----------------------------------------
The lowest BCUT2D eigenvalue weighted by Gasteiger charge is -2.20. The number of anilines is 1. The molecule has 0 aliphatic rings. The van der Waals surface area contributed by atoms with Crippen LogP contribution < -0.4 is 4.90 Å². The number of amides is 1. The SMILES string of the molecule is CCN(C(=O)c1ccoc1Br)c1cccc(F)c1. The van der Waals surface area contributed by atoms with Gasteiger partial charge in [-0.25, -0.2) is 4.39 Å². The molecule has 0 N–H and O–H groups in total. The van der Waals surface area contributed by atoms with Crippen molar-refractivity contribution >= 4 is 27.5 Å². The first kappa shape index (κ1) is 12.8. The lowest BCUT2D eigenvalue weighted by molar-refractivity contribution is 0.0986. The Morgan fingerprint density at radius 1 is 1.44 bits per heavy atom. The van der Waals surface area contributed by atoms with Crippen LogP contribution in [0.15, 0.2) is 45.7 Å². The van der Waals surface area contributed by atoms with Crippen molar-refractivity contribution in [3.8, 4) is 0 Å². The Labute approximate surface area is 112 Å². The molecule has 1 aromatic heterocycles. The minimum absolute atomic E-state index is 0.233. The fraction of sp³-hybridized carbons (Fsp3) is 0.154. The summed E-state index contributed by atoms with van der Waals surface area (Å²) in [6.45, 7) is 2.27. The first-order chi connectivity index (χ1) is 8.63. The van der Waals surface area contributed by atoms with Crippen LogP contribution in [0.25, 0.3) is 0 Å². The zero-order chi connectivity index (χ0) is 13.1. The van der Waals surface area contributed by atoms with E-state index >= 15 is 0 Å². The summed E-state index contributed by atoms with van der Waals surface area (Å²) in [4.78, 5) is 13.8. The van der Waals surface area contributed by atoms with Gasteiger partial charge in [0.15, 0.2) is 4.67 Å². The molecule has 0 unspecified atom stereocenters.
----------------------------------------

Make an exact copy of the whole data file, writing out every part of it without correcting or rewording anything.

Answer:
The lowest BCUT2D eigenvalue weighted by Gasteiger charge is -2.20. The number of anilines is 1. The molecule has 0 aliphatic rings. The van der Waals surface area contributed by atoms with Crippen LogP contribution < -0.4 is 4.90 Å². The number of amides is 1. The SMILES string of the molecule is CCN(C(=O)c1ccoc1Br)c1cccc(F)c1. The van der Waals surface area contributed by atoms with Gasteiger partial charge in [-0.25, -0.2) is 4.39 Å². The molecule has 0 N–H and O–H groups in total. The van der Waals surface area contributed by atoms with Crippen molar-refractivity contribution >= 4 is 27.5 Å². The first kappa shape index (κ1) is 12.8. The lowest BCUT2D eigenvalue weighted by molar-refractivity contribution is 0.0986. The Morgan fingerprint density at radius 1 is 1.44 bits per heavy atom. The van der Waals surface area contributed by atoms with Crippen LogP contribution in [0.15, 0.2) is 45.7 Å². The van der Waals surface area contributed by atoms with Crippen molar-refractivity contribution in [3.8, 4) is 0 Å². The Labute approximate surface area is 112 Å². The molecule has 1 aromatic heterocycles. The minimum absolute atomic E-state index is 0.233. The fraction of sp³-hybridized carbons (Fsp3) is 0.154. The summed E-state index contributed by atoms with van der Waals surface area (Å²) in [6.45, 7) is 2.27. The first-order chi connectivity index (χ1) is 8.63. The van der Waals surface area contributed by atoms with Crippen LogP contribution in [0.25, 0.3) is 0 Å². The zero-order chi connectivity index (χ0) is 13.1. The van der Waals surface area contributed by atoms with E-state index >= 15 is 0 Å². The summed E-state index contributed by atoms with van der Waals surface area (Å²) in [4.78, 5) is 13.8. The van der Waals surface area contributed by atoms with Gasteiger partial charge in [0.15, 0.2) is 4.67 Å². The molecule has 0 unspecified atom stereocenters.